[Show abstract][Hide abstract] ABSTRACT: Background
Archaea share fundamental properties with bacteria and eukaryotes. Yet, they also possess unique attributes, which largely remain poorly characterized. Haloferax volcanii is an aerobic, moderately halophilic archaeon that can be grown in defined media. It serves as an excellent archaeal model organism to study the molecular mechanisms of biological processes and cellular responses to changes in the environment. Studies on haloarchaea have been impeded by the lack of efficient genetic screens that would facilitate the identification of protein functions and respective metabolic pathways.ResultsHere, we devised an insertion mutagenesis strategy that combined Mu in vitro DNA transposition and homologous-recombination-based gene targeting in H. volcanii. We generated an insertion mutant library, in which the clones contained a single genomic insertion. From the library, we isolated pigmentation-defective and auxotrophic mutants, and the respective insertions pinpointed a number of genes previously known to be involved in carotenoid and amino acid biosynthesis pathways, thus validating the performance of the methodologies used. We also identified mutants that had a transposon insertion in a gene encoding a protein of unknown or putative function, demonstrating that novel roles for non-annotated genes could be assigned.Conclusions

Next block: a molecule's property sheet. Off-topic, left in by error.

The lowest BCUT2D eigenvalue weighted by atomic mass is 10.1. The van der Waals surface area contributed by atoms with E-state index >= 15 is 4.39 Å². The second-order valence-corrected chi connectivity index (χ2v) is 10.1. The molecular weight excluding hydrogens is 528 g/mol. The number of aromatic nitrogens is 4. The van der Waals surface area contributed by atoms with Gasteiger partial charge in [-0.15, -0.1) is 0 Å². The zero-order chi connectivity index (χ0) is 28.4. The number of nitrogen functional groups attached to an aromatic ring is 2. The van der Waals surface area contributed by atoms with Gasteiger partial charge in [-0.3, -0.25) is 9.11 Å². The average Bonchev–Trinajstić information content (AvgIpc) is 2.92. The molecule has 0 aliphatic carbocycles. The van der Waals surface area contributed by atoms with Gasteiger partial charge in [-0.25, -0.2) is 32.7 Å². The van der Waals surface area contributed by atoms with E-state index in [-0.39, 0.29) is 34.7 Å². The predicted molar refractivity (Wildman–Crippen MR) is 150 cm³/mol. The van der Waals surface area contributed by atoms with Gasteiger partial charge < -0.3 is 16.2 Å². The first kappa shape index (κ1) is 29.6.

We have generated, for the first time, a random genomic insertion mutant library for a halophilic archaeon and used it for efficient gene discovery. The library will facilitate the identification of non-essential genes behind any specific biochemical pathway. It represents a significant step towards achieving a more complete understanding of the unique characteristics of halophilic archaea.
[Show abstract][Hide abstract] ABSTRACT: Several pathways have evolved in the three domains of life to facilitate membrane protein insertion and the transport of proteins
across lipid membranes. Haloarchaea employ the universally conserved Sec pathway, which transports unfolded proteins, for
the transport of biologically important substrates into and across the membrane. However, they also extensively employ the